“Take time to deliberate; but when the time for action arrives, stop thinking and go in.” –Andrew Jackson
Andrew Jackson was born on this day in the Waxhaws region between North and South Carolina in 1767. Today is the 246th anniversary of his birth.
He was born to Andrew and Elizabeth Hutchinson Jackson, Scots-Irish emigrants who had come over from Ireland two years before with their young sons Hugh and Robert. Andrew Jackson never met his father, who died three weeks before the baby was born.
Raised by his widowed mother, Jackson grew up with a large extended family—aunts, uncles, and cousins— who were also Irish immigrant farmers. As a youth, Jackson attended a good school and his mother had hopes of him becoming a Presbyterian minister. However, young Jackson’s propensity for pranks, cursing, and fighting quickly dashed those hopes. [The Hermitage.com]
The American Revolutionary War left the Jackson family devastated. All three boys signed up to fight the British (Andrew was just 13 and became a courier.) Older bother Hugh died of heat stroke at the Battle of Stono Ferry in 1779. In 1781 Jackson and his remaining brother Robert were taken prisoner. The boys nearly starved to death in the camp, and Jackson was slashed with a sword when he refused to polish a British officer’s boots. He carried the scars on his hand and head for the rest of his life. Both Jackson and Robert
contracted smallpox in prison and were gravely ill when Jackson’s mother arranged for their release in a prisoner exchange. Jackson survived, however, his brother died. After Jackson recovered, his mother traveled to Charleston to aid the war effort by nursing injured and sick soldiers. She contracted cholera and died leaving Jackson an orphan. [Ibid]
Growing up in the backwoods of the Carolinas, Jackson’s education was sporadic. He attended a “old-field” school in his youth. (An old-field school was a school that washeld on– either an open field or in a building built — on an exhausted corn, tobacco or cotton field.) After the Revolutionary War he worked for a while at a saddle makers shop, but then took up law.
In 1787, after three years of studying law, Jackson received his license to practice law in several counties scattered through the North Carolina back country. To supplement his income, he also worked in small-town general stores. While living in North Carolina, Jackson gained a reputation for being charismatic, wild, and ambitious. He loved to dance, entertain, gamble, and spend his free time with friends in taverns. [Ibid]
At 21 he became public prosecutor of the Western District of North Carolina. He became the prosecutr for both Jonesborough and Nashville. It was during this time that he met Rachel Donelson Robards (who was separated — and she assumed divorced — from her first husband Lewis Robards.) Jackson married Rachel while the two were in the wilderness of the Western District only to come back to Nashville to find out that Robards had not completed the divorce proceedings. He, Robards, then used Rachel’s ‘bigomy’ as grounds to finalize the divorce. Jackson and Rachel remarried, but the controversy followed them for the rest of their lives, and Jackson was willing to duel with any man who besmirched his wife’s name.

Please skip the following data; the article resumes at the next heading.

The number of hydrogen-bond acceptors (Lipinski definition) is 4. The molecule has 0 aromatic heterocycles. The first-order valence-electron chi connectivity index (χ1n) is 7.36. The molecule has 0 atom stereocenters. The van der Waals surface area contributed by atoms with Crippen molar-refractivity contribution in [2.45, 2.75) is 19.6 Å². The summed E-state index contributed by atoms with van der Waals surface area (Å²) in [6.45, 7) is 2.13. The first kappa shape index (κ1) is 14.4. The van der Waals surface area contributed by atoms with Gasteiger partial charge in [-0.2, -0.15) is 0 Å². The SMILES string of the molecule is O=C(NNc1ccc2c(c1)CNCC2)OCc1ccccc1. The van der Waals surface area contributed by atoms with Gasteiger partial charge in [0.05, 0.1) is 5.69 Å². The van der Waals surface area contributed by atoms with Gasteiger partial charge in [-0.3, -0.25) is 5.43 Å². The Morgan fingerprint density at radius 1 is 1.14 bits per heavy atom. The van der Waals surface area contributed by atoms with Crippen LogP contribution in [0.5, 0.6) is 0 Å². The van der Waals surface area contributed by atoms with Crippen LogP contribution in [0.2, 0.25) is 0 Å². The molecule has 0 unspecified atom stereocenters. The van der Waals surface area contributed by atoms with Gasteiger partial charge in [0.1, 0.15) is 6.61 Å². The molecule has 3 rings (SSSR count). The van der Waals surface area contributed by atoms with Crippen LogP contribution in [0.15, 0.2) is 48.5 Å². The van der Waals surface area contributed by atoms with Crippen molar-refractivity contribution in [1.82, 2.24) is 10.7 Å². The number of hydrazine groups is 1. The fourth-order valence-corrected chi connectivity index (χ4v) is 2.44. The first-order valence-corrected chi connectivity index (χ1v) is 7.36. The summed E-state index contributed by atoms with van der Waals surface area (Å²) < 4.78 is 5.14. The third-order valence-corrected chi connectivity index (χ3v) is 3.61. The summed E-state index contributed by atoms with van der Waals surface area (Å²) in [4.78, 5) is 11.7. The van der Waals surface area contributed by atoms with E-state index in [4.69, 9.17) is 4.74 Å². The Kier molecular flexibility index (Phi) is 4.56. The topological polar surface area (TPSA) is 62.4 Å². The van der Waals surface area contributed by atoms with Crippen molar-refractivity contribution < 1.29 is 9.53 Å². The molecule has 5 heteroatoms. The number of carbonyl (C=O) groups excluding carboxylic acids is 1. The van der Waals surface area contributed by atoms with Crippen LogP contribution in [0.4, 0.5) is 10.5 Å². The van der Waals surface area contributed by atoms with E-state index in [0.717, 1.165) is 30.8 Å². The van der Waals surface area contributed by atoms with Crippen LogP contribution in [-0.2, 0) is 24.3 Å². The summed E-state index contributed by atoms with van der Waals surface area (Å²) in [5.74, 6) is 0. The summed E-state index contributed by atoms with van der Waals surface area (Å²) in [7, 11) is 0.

None of that stopped Jackson’s rise in the political arena. “He was the first man elected from Tennessee to the House of Representatives, and he served briefly in the Senate” [Whitehouse.gov]
During the War of 1812 President Madison “commissioned Jackson Major General of U.S. Volunteers and ordered him to lead 1,500 troops south to Natchez and eventually to defend New Orleans” [The Hermitage.com] His leadership in the Battle of New Orleans made “Old Hickory ” a national hero. In 1824 he made an unsuccessful run for President against John Quincy Adams. Four years later he ran again. This time he won the White House.
Accomplishments of his presidency:
- He paid off the National Debt
- Fought against corrupt bureaucracy with the Spoil System
- Enfranchisement policy
Crisis / Negatives of his presidency:
- Nullification Crisis
- Ethnic cleansing of about 45,000 Native Americans from their ancestral lands under his “Indian Removal Act” which lead to the Trail of Tears .
Neutral effects of his presidency:
- Tried to eliminate the Electorial College
- Opposed the National Bank
After leaving the White House he retired The Hermitage in Nashville. He died on June 8, 1845, of chronic tuberculosis, dropsy, and heart failure.
March 18th, 2013 at 10:11 am
[…] Andrew Jackson 3.15.13 thought of the Day (ritalovestowrite.com) […]
March 18th, 2013 at 11:50 am
Thank you for linking back to ritaLOVEStoWRITE. I agree Jackson is one of our most troubling Presidents. For me, what he did to the Native Americans was the darkest mark (amongst many dark marks) of his time in the White House.